As you may already know, my wife and I recently welcomed our second child into the world. Honestly, it was just as good as the first time and the thrill of creating life and having something so small and beautiful totally reliant on you is quite overpowering. I guess I was a little more relaxed this time around as I had some idea of what to expect, but when it happened the first time I got a little worried about… well everything and consequently wasn’t thinking quite as rationally as usual.
In my haste to ensure my wife and I could provide the best for our child I made some very quick decisions about life insurance and income protection and had a financial advisor set up some rather expensive protection through our pension plans (superannuation funds). The cover was good, so it put my mind at ease in that regard, but the fees were really high and impact on our pension plans was pretty evident the next time a statement came in.
Unfortunately it is almost as difficult leaving a pension plan as it is signing up for one, so it took a bit of time to arrange a new one and to roll everything over. On the bright side I did it myself the second time around after learning a few lessons along the way. In hope that you don’t suffer the same fate, I figured I share a few things with you.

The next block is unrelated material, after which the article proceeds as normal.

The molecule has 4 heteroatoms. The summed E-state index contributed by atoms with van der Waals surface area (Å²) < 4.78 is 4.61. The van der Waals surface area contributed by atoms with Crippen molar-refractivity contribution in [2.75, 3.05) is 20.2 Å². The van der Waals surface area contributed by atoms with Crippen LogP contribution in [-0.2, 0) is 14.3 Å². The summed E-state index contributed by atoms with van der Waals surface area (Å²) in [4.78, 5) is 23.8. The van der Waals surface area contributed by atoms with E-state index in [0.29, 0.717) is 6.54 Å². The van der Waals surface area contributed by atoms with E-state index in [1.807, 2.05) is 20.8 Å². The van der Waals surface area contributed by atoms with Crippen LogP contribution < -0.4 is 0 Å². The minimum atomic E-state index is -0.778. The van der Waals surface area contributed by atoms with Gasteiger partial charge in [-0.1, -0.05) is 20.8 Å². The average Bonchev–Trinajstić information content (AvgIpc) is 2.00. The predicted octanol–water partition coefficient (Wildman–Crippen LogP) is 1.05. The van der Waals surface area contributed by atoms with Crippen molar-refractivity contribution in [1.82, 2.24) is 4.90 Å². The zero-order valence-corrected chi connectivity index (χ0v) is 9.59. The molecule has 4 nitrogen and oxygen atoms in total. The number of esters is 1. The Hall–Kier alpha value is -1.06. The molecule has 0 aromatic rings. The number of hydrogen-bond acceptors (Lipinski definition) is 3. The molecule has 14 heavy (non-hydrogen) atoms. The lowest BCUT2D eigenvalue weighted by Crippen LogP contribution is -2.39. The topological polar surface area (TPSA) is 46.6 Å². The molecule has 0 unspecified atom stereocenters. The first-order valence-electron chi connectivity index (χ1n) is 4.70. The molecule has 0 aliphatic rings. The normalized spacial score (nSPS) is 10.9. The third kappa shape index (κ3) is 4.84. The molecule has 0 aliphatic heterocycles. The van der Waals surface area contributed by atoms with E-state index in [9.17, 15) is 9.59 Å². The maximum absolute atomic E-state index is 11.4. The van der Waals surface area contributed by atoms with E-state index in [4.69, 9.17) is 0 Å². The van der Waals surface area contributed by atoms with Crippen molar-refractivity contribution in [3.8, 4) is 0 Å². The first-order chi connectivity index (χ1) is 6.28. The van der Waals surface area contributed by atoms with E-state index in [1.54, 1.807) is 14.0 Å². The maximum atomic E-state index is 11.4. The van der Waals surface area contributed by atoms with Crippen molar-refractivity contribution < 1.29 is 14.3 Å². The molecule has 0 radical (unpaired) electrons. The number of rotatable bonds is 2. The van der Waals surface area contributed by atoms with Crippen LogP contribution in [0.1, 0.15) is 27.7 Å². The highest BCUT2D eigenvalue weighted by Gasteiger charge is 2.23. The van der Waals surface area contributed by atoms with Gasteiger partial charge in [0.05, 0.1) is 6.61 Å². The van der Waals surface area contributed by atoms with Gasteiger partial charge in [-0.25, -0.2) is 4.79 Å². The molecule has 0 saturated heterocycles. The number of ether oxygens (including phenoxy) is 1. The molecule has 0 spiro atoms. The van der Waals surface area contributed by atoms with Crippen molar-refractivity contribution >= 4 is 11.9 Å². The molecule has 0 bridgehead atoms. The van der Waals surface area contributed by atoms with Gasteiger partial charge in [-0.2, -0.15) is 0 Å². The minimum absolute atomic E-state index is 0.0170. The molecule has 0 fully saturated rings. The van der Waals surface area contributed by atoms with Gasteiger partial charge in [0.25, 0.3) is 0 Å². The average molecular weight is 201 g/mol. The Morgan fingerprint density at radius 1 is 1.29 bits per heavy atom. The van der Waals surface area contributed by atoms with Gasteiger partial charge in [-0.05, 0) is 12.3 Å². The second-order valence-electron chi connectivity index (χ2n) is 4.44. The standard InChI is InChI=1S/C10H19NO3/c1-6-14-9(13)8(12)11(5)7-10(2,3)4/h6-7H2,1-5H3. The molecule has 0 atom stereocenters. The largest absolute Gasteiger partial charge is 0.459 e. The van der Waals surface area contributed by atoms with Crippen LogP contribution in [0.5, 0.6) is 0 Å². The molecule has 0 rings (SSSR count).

1. Identify the pension plan yourself
Although I really knew better, I let the financial advisor select our pension fund provider. Generally it is the trailing fees or finders fees that help them make this decision as much as any real benefit to you. Finding a good pension provider is like finding a good bank, spend some time doing your research and find a good provider with the features you want. I’d still recommend having a broker look at it too, the service is free after all.
2. Borrow expert knowledge
The good part about using a financial advisor to set up our initial funds was that I got to see what they were providing and how. The life insurance and income protection market can be a financial mine field if you are trying to do things yourself, so taking that information and applying it in a different setting was pretty helpful. The key for us was arranging this insurance through our pension funds so that we didn’t have any additional out of pocket expenses. Once I knew how to do that, it was easy enough to find a better way than the one we had initially been provided and to work out exactly how much cover we really needed.
3. Don’t delay the obvious
Something I did do right was realise my error reasonably quickly and take action to change it. If I’d left things the way they were for an extended period of time it would have had a significant effect on our long term funds. What starts as small amounts in the present can amount to a very large difference over time. Almost everyone knows this, but many of us don’t do anything about it because it is a hassle. Service providers know this too and make it as hard as possible for you to stop using them, don’t fall into the trap.
Why we buy things we don’t want
I definitely don’t ever want to use income protection, or worse still life insurance, but I do want to ensure the people I love are safe. My theory is simple; if you get it, you will probably never need it, but I don’t want to leave home and investment loans hanging around for other people to deal with.
Does your pension plan perform well and do everything you want it to?